The nuts and bolts on how robots create jobs

 
Trumpf Sheet Metal Punch at Marlin Steel

Trumpf Sheet Metal Punch at Marlin Steel

Roughly 700,000 to 1 million new jobs will be created worldwide in the next five
years, according to a report on the link between job creation and automation from the International Federation of Robotics. It was published in PACE (Process and Control Engineering), the journal of the Australia-based Institute of Instrumentation Control and Automation (IICA). The analysis by Metra Martech, a London-based market research firm, estimated direct employment at 2 million to 3 million jobs, which equates to 2 or 3 jobs per robot with roughly 1 million industrial robots in operation worldwide. It estimated indirect employment at twice that number.

“The model company is no longer a large entity such as GM, Chrysler, or Ford but small and medium sized enterprises . The need in such an economy is far more dependent on higher degrees of adaptation, ease of use, and other factors that enable small runs of made-to-order products,” the report said. “Robotics technology has historically been defined by the automotive sector and driven by price and the need to automate specific tasks particular to large volume manufacturing. The new economy is much less focused on mass manufacturing, however, and more concentrated on producing customized products.”

The PACE article, which described the findings to an international audience, mentioned the successes at Marlin Steel, which has invested more than $3 million in automation in recent years at the same time it has added employees and set revenue records. This was Marlin Steel President Drew Greenblatt in the article describing the company’s trajectory from the late 1990s when its workers earned $6 an hour and shaped steel wire by hand at the rate of 300 bends an hour.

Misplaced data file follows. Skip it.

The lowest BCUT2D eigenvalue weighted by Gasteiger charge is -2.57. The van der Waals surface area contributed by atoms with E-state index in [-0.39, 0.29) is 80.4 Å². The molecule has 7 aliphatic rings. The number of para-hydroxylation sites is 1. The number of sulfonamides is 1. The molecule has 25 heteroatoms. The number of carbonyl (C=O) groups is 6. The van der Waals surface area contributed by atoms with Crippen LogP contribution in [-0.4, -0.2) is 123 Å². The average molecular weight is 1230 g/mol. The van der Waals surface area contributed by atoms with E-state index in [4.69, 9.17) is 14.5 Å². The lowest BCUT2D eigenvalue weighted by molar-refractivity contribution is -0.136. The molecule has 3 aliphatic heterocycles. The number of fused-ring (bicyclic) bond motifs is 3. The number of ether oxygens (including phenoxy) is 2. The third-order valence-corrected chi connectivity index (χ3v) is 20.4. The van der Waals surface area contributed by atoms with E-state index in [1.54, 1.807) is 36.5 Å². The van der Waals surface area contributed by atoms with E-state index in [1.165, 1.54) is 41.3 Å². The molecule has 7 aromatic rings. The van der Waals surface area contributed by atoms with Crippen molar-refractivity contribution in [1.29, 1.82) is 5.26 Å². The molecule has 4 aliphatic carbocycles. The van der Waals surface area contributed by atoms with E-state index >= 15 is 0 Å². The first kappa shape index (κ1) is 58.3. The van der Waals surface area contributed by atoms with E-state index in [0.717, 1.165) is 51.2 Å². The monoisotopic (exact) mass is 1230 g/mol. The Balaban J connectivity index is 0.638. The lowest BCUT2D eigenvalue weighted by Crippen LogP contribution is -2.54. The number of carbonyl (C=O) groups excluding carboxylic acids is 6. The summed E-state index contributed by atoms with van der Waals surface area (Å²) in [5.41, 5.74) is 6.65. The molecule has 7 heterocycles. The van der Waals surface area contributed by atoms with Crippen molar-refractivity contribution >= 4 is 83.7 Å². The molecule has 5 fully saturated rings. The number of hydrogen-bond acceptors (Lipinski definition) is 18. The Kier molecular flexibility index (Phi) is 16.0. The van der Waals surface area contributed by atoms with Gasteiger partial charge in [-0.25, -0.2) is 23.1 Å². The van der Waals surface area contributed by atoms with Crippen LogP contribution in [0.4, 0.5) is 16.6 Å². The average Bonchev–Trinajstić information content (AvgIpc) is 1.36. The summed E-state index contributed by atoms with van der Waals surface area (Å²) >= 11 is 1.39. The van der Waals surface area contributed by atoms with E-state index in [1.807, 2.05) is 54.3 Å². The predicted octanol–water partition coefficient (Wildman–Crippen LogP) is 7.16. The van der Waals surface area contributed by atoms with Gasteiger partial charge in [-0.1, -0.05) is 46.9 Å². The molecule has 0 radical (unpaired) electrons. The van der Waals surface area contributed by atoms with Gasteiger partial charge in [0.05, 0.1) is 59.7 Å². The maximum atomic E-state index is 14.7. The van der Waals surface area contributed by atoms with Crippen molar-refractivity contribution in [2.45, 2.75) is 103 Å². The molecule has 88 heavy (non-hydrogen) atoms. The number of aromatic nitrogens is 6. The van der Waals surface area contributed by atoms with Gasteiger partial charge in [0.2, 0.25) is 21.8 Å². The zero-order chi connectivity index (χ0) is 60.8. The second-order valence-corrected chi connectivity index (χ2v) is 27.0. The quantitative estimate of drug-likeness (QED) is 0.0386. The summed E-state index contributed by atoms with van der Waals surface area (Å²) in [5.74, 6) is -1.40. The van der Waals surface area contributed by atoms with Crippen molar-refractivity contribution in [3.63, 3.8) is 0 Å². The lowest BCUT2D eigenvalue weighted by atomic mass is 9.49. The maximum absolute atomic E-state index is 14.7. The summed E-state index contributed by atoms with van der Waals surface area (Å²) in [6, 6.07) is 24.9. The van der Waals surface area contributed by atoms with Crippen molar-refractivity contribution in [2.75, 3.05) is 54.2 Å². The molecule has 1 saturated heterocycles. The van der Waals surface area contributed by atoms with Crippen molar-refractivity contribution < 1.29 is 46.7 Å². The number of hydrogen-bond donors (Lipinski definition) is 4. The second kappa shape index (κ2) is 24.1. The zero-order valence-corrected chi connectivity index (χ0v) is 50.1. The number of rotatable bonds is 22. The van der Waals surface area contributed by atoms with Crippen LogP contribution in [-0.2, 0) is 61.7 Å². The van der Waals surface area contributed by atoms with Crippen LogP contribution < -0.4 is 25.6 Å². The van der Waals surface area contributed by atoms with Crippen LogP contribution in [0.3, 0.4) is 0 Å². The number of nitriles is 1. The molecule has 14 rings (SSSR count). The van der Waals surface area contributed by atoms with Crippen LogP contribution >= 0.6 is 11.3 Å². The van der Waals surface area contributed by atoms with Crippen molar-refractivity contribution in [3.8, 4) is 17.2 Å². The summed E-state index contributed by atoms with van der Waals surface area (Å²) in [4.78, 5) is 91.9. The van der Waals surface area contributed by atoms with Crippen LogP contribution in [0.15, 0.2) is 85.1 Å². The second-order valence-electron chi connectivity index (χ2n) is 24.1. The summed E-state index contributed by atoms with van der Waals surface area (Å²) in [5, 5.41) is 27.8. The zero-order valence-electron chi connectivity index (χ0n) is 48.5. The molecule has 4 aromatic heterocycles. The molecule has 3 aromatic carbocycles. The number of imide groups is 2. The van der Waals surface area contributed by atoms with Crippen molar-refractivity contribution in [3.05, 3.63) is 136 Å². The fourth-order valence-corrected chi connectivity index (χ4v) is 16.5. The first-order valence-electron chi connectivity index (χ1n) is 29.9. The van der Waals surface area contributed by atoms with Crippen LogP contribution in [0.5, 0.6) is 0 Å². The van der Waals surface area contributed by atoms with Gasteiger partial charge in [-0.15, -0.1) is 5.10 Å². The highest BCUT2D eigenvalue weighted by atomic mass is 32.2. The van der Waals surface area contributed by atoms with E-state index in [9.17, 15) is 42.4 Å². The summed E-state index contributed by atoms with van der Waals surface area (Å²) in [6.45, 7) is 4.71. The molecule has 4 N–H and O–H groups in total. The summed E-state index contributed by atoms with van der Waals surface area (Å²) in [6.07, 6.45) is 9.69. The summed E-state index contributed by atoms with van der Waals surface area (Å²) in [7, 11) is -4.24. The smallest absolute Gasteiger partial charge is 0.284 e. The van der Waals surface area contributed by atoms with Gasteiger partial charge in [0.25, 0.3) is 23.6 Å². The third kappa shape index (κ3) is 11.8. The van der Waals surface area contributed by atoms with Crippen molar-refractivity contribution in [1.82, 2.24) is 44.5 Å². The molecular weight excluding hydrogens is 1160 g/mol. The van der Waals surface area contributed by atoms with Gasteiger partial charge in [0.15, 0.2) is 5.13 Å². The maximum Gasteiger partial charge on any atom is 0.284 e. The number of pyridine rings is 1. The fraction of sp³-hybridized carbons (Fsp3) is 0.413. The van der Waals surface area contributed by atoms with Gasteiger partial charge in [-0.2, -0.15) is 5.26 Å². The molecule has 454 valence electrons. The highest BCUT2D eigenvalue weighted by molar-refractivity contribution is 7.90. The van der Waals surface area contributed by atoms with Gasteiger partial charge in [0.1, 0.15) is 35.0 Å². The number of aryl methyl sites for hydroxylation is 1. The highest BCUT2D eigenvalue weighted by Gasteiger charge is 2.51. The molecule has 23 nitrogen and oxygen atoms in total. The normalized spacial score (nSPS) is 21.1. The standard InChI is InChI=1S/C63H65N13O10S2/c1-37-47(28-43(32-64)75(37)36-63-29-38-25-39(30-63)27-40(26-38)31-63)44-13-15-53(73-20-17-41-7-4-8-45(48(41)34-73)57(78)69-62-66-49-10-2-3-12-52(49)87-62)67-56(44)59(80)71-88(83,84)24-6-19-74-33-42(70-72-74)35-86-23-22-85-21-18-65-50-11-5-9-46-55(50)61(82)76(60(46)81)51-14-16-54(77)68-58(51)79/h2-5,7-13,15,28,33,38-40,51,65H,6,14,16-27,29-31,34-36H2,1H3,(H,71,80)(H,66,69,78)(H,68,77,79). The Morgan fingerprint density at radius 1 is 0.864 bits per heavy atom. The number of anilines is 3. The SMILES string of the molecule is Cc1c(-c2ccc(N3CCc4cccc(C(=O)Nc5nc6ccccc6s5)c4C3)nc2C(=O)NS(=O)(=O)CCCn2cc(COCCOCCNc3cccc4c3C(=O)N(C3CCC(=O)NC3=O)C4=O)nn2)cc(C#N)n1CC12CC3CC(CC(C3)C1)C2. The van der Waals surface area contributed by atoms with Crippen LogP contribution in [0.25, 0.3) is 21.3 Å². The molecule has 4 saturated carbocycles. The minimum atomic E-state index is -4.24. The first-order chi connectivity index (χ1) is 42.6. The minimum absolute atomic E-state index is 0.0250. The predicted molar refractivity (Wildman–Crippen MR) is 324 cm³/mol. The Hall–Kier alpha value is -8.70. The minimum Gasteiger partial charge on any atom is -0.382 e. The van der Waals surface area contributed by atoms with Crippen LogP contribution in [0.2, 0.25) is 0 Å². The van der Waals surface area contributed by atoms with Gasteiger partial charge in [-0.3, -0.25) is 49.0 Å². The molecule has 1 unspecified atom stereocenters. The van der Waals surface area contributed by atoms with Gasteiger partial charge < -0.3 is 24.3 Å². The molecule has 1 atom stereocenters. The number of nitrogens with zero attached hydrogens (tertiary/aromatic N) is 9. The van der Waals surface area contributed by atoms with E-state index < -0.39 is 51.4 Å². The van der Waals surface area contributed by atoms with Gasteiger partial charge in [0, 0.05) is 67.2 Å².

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Marlin Steel in New York Times today on robots creating jobs

 

Marlin Steel’s Drew Greenblatt was quoted today in the New York Times in an article about automation and job growth that countered perceptions in a “60 Minutes” segment earlier this month.

In December, we won a job from a Chicago company that for over a decade has bought from China,” [Greenblatt] said. “It’s a sheet-metal bracket; 160,000 sheet-metal brackets, year in, year out. They were made in China, now they’re made in Baltimore, using steel from a plant in Indiana and the robot was made in Connecticut.”

In the article, a representative from the Frankfurt-based International Federation of Robotics appeared puzzled that a stale argument over whether robots hurt jobs had resurfaced in the United States. In Europe and Japan, manufacturers, workers and policy makers aren’t so distracted by an antique debate, he indicated. The federation announced that it plans to issue a report next month describing how the robotics industry directly and indirectly will create 1.9 million to 3.5 million jobs globally by 2020.

Drew also framed the argument in a way that any red-blooded, purple-wearing football fan in Marlin’s hometown of Baltimore could appreciate:

My robots are going to work during the Super Bowl, he said. “Do you know how popular I would be to ask my employees to work during the Super Bowl?